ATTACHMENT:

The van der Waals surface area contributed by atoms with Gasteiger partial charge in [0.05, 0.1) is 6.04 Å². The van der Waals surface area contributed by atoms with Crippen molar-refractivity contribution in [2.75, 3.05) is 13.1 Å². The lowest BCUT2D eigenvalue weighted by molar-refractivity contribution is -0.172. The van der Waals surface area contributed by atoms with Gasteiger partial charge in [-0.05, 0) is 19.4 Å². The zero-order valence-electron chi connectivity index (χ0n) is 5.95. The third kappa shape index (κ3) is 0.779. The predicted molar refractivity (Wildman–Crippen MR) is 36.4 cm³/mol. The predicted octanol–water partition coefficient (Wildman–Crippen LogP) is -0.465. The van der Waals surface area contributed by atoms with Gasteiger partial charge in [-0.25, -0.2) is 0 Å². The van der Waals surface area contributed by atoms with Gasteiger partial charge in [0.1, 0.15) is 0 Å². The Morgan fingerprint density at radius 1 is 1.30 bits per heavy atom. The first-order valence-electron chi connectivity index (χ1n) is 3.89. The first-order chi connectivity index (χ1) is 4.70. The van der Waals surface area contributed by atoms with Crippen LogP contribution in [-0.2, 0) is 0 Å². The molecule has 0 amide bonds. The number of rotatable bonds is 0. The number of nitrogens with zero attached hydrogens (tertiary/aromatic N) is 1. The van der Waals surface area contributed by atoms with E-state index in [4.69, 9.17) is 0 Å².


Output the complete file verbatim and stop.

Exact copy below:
The van der Waals surface area contributed by atoms with Gasteiger partial charge in [0.05, 0.1) is 6.04 Å². The van der Waals surface area contributed by atoms with Crippen molar-refractivity contribution in [2.75, 3.05) is 13.1 Å². The lowest BCUT2D eigenvalue weighted by molar-refractivity contribution is -0.172. The van der Waals surface area contributed by atoms with Gasteiger partial charge in [-0.05, 0) is 19.4 Å². The zero-order valence-electron chi connectivity index (χ0n) is 5.95. The third kappa shape index (κ3) is 0.779. The predicted molar refractivity (Wildman–Crippen MR) is 36.4 cm³/mol. The predicted octanol–water partition coefficient (Wildman–Crippen LogP) is -0.465. The van der Waals surface area contributed by atoms with Gasteiger partial charge in [-0.25, -0.2) is 0 Å². The van der Waals surface area contributed by atoms with Gasteiger partial charge in [0.1, 0.15) is 0 Å². The Morgan fingerprint density at radius 1 is 1.30 bits per heavy atom. The first-order valence-electron chi connectivity index (χ1n) is 3.89. The first-order chi connectivity index (χ1) is 4.70. The van der Waals surface area contributed by atoms with Crippen LogP contribution in [-0.2, 0) is 0 Å². The molecule has 0 amide bonds. The number of rotatable bonds is 0. The number of nitrogens with zero attached hydrogens (tertiary/aromatic N) is 1. The van der Waals surface area contributed by atoms with E-state index in [4.69, 9.17) is 0 Å².